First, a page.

Stephen Cranefield: A Bayesian approach to learning norms from observation in multi-agent systems
From Tatyana Sarayeva
Abstract: The field of multi-agent systems (MAS) addresses theories, tools and techniques for constructing systems of “software agents” that interact to achieve individual and/or collective design goals. Generally, the agents are assumed to be independent and autonomous and to exist in an open and dynamic system. To facilitate orderly and efficient functioning of such systems, researchers have adopted concepts from human society, such as social norms and trust, and developed computational counterparts.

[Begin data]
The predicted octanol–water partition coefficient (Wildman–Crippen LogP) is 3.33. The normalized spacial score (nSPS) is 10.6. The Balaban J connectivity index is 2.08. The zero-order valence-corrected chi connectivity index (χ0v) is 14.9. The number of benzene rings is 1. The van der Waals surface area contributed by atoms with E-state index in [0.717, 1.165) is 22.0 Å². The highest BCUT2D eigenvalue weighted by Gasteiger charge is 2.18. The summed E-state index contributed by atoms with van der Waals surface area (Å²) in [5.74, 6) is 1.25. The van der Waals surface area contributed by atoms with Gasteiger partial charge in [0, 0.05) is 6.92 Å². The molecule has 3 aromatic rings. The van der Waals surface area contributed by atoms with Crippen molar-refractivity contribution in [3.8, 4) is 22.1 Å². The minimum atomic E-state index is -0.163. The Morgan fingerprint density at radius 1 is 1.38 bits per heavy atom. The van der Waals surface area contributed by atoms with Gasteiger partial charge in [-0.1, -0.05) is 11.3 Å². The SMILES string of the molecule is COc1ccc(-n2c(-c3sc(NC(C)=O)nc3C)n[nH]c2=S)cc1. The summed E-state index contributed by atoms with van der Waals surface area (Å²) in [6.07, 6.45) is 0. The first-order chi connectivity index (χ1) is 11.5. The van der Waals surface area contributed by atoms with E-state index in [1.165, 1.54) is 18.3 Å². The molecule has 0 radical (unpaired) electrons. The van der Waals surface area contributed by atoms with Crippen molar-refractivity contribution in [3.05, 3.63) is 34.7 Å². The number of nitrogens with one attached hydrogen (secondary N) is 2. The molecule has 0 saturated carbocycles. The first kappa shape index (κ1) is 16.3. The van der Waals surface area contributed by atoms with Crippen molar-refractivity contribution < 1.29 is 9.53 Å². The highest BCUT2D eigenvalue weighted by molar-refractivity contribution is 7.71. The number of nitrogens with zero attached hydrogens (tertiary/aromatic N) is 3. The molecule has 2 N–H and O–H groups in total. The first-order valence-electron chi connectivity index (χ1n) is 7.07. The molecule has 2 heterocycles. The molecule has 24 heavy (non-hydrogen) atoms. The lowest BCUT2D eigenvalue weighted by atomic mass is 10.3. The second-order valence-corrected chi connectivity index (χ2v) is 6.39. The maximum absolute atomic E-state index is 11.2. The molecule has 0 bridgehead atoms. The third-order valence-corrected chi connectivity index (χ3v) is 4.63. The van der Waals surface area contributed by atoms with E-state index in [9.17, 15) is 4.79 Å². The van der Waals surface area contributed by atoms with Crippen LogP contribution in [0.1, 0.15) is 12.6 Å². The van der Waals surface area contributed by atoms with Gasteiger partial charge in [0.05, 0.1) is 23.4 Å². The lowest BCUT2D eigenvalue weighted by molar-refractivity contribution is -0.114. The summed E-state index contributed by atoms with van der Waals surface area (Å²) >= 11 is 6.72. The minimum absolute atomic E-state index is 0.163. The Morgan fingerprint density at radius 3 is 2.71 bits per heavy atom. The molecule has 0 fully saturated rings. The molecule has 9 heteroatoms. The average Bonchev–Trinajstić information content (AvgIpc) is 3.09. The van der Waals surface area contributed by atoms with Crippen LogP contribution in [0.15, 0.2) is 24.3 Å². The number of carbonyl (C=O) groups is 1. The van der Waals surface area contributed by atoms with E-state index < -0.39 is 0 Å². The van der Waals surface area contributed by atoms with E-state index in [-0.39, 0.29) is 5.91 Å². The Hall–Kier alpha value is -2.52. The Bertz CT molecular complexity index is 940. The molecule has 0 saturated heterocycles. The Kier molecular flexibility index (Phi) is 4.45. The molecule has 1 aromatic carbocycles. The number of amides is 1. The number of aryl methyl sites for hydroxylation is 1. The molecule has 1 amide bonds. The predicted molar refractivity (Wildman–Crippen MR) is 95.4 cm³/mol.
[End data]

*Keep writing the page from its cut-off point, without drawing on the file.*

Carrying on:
In this talk, I will discuss the problem of learning norms based on observation of the interactions of other agents. This is useful when the membership of a multi-agent system is dynamic and there are no centrally imposed norms, or when the norms are implicitly given by human participation in the system. This talk presents two projects that applied a Bayesian statistical approach to norm learning. The first project learned symbolic norms from a prespecified language by considering two sources of evidence for and against candidate norms: the observation of sanctioning actions, and reasoning about observed agents’ goals and the plans they had available to generate their actions. An evaluation using simulations showed that the approach allows agents to generate norm-compliant behaviour between 70% and 99% of the time, without prior knowledge of the norms. The second project adapted this work to infer norms that might underlie the behaviour observed in bilateral sequences of political events extracted from the GDELT Event Database. I will also discuss current and future work in this area.